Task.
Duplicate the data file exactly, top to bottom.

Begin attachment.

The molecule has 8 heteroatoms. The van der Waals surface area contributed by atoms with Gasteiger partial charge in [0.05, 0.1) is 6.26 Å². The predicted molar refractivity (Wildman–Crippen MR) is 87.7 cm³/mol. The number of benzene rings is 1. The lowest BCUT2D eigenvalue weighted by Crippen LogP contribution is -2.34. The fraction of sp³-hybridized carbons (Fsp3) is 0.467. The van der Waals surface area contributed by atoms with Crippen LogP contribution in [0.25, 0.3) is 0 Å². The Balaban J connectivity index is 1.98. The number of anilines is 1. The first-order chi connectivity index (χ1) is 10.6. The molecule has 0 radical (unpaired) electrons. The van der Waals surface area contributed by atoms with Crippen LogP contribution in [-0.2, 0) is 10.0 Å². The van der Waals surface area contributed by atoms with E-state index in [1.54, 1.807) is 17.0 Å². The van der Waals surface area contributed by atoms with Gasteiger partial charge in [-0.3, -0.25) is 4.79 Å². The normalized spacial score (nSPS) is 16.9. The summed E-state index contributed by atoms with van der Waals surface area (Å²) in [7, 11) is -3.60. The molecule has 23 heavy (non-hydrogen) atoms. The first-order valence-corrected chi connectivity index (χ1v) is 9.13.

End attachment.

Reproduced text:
The molecule has 8 heteroatoms. The van der Waals surface area contributed by atoms with Gasteiger partial charge in [0.05, 0.1) is 6.26 Å². The predicted molar refractivity (Wildman–Crippen MR) is 87.7 cm³/mol. The number of benzene rings is 1. The lowest BCUT2D eigenvalue weighted by Crippen LogP contribution is -2.34. The fraction of sp³-hybridized carbons (Fsp3) is 0.467. The van der Waals surface area contributed by atoms with Crippen LogP contribution in [0.25, 0.3) is 0 Å². The Balaban J connectivity index is 1.98. The number of anilines is 1. The first-order chi connectivity index (χ1) is 10.6. The molecule has 0 radical (unpaired) electrons. The van der Waals surface area contributed by atoms with Crippen LogP contribution in [-0.2, 0) is 10.0 Å². The van der Waals surface area contributed by atoms with E-state index in [1.54, 1.807) is 17.0 Å². The van der Waals surface area contributed by atoms with Gasteiger partial charge in [-0.3, -0.25) is 4.79 Å². The normalized spacial score (nSPS) is 16.9. The summed E-state index contributed by atoms with van der Waals surface area (Å²) in [7, 11) is -3.60. The molecule has 23 heavy (non-hydrogen) atoms. The first-order valence-corrected chi connectivity index (χ1v) is 9.13.